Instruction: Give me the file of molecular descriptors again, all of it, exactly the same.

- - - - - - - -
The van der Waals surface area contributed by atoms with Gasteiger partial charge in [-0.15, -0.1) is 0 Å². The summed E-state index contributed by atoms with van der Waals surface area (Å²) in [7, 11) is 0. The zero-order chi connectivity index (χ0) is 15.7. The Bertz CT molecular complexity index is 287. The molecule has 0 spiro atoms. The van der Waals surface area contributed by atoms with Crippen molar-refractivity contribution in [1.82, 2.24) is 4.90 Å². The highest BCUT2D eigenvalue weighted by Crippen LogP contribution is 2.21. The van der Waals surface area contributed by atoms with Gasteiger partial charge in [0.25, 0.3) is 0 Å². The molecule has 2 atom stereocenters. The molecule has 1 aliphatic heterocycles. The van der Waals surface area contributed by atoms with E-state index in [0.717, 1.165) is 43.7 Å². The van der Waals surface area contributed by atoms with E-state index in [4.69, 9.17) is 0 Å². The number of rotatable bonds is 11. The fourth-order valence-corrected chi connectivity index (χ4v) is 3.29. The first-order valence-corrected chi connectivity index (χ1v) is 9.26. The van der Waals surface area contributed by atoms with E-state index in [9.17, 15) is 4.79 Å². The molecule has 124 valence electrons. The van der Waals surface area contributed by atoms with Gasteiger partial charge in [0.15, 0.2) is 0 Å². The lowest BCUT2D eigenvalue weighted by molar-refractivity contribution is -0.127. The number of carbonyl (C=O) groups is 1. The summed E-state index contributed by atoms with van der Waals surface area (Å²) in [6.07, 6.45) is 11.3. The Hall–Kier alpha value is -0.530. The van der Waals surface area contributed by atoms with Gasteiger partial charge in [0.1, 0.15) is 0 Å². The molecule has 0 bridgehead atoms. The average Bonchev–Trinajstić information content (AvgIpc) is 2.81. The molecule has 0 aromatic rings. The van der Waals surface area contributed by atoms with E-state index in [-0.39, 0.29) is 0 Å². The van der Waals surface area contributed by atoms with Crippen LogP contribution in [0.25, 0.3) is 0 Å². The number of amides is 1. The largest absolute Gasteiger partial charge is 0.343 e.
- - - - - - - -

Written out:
The van der Waals surface area contributed by atoms with Gasteiger partial charge in [-0.15, -0.1) is 0 Å². The summed E-state index contributed by atoms with van der Waals surface area (Å²) in [7, 11) is 0. The zero-order chi connectivity index (χ0) is 15.7. The Bertz CT molecular complexity index is 287. The molecule has 0 spiro atoms. The van der Waals surface area contributed by atoms with Crippen molar-refractivity contribution in [1.82, 2.24) is 4.90 Å². The highest BCUT2D eigenvalue weighted by Crippen LogP contribution is 2.21. The van der Waals surface area contributed by atoms with Gasteiger partial charge in [0.25, 0.3) is 0 Å². The molecule has 2 atom stereocenters. The molecule has 1 aliphatic heterocycles. The van der Waals surface area contributed by atoms with E-state index in [0.717, 1.165) is 43.7 Å². The van der Waals surface area contributed by atoms with E-state index in [4.69, 9.17) is 0 Å². The number of rotatable bonds is 11. The fourth-order valence-corrected chi connectivity index (χ4v) is 3.29. The first-order valence-corrected chi connectivity index (χ1v) is 9.26. The van der Waals surface area contributed by atoms with E-state index in [9.17, 15) is 4.79 Å². The molecule has 124 valence electrons. The van der Waals surface area contributed by atoms with Gasteiger partial charge in [0.15, 0.2) is 0 Å². The lowest BCUT2D eigenvalue weighted by molar-refractivity contribution is -0.127. The number of carbonyl (C=O) groups is 1. The summed E-state index contributed by atoms with van der Waals surface area (Å²) in [6.07, 6.45) is 11.3. The Hall–Kier alpha value is -0.530. The van der Waals surface area contributed by atoms with Gasteiger partial charge in [0.1, 0.15) is 0 Å². The molecule has 0 bridgehead atoms. The average Bonchev–Trinajstić information content (AvgIpc) is 2.81. The molecule has 0 aromatic rings. The van der Waals surface area contributed by atoms with E-state index in [-0.39, 0.29) is 0 Å². The van der Waals surface area contributed by atoms with Crippen LogP contribution in [0.25, 0.3) is 0 Å². The number of amides is 1. The largest absolute Gasteiger partial charge is 0.343 e.